Electric vehicle charging
Planning permission for electric vehicle chargers
In cases where permitted development rights do not apply, it is necessary to apply for planning permission. Normally this will be in the form of householder planning permission; however, this may change depending on the size of the development. Permission is usually required for:
- On-street parking
- Conservation areas Listed buildings
- Areas where the installation of electric vehicle (EV) chargers is restricted, e.g. through article 4 directives1
- More than one upstand per parking space.
Installing a home charger is classified as development, so is up to the householder to ensure the correct permissions are in place before any changes are made. The householder may employ a professional to help with the application. Without the correct permissions, enforcement action may be taken against the householder.
Detailed information about householder planning consent, including the cost and required information, is available on the consent types section.2
Creating a successful application
To increase your chances of approval when submitting a planning application for an EV home charger you should ensure that your development minimises impact on the visual context of the local area . You can make the charge point discreet and unobtrusive through placing it around the side of your house, on a porch, or by using bushes and plants to disguise it.
It may be worthwhile to set out the environmental benefits that installing an EV home charger will allow the applicant to realise. They might be classed as “material considerations” within the application3, particularly on larger or complex cases. The Local Planning Authority (LPA) may take this into account when determining an application. This can be discussed prior to submission to understand if it will be deemed a material consideration.
Environmental benefits may come in the form of reduced carbon footprint and reduced air pollution, which can be calculated using online tools such as a Carbon Reduction Calculator4. Data gained from these calculations may be related back to targets and objections set out in the LPA’s Local Plan, Carbon Policy and Air Quality Policies, which can usually be found on Local Authority websites.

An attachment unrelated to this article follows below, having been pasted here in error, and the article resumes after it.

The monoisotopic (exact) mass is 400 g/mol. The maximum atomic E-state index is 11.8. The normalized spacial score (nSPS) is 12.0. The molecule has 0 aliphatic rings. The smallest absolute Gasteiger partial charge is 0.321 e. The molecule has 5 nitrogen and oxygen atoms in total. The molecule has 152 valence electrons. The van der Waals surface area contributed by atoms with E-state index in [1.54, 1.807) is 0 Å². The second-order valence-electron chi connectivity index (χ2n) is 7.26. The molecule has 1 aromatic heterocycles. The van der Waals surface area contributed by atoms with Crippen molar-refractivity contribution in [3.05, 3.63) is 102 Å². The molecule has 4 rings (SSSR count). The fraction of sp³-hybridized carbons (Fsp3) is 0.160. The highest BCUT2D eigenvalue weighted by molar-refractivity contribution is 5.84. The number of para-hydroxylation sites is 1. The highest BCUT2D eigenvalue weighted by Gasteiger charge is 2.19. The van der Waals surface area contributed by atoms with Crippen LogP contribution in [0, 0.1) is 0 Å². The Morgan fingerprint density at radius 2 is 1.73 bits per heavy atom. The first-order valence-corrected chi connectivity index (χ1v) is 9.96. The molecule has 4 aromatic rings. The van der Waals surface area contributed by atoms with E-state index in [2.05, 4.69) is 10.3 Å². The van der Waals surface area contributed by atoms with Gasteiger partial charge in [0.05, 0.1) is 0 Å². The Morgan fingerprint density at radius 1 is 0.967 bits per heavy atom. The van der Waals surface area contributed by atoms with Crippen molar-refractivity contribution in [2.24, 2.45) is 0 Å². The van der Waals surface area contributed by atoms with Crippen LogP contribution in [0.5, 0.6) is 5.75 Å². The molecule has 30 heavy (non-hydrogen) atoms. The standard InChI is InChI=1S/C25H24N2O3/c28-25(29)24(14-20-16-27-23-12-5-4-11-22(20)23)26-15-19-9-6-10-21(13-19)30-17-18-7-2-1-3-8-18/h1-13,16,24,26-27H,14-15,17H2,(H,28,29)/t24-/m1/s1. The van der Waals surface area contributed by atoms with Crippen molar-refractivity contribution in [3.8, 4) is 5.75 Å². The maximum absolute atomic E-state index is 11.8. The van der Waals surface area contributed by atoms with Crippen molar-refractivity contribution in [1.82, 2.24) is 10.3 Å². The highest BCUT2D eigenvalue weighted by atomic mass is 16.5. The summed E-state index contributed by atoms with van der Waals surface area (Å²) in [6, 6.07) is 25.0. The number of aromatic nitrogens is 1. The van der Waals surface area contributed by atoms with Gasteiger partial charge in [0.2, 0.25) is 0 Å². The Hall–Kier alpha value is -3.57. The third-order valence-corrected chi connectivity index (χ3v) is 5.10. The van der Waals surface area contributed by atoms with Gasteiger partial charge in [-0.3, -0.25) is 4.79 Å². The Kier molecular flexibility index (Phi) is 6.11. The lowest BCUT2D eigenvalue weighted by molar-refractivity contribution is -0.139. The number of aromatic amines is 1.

If located in a designated area, such as a Conservation area, then there are increased chances that if an application is accepted there will be conditions attached, affecting the size, appearance and placement of the charger.
Pre-planning advice can help ease the planning process through ensuring both sides understand what is required. Alongside this, the use of an agent will reduce the quantity of work placed on the applicant. They are likely to have a deeper understanding on the process and what is deemed acceptable.
If an application is rejected, you may wish to reapply using any recommendations provided by the Planning Officer. If you disagree with the decision, you can appeal5 against it, this should always be a last resort.
You may reach an understanding that installing an EV home charger is not possible due to planning restrictions. In these cases, you should consider any alternative charging options such as public or work charge points. If there is no public provision in your area it is worth contacting your local council to explore whether public chargepoints could be installed.
Lawful development certificate
If an EV home charger was installed on your property without any permission being granted, or using permitted development rights, then a lawful development certificate (LDC) can provide proof that the work is lawful and as such no enforcement action can be taken against the work.
The same can be done for proposed work which will be carried out using permitted development rights. Applying for an LDC is optional but will help provide peace of mind that the work is valid, in particular if you are preparing to sell your property. It is not required if planning permission has been acquired.
The householder can apply for an LDC, if rejected and the changes have already taken place then you may be required to revert any alterations back to their original state or apply for retrospective planning permission. For more information on past developments read the ‘Retrospective approval6’ section.
Detailed information about LDCs including their price and the process is available in our ‘consent types’ section7.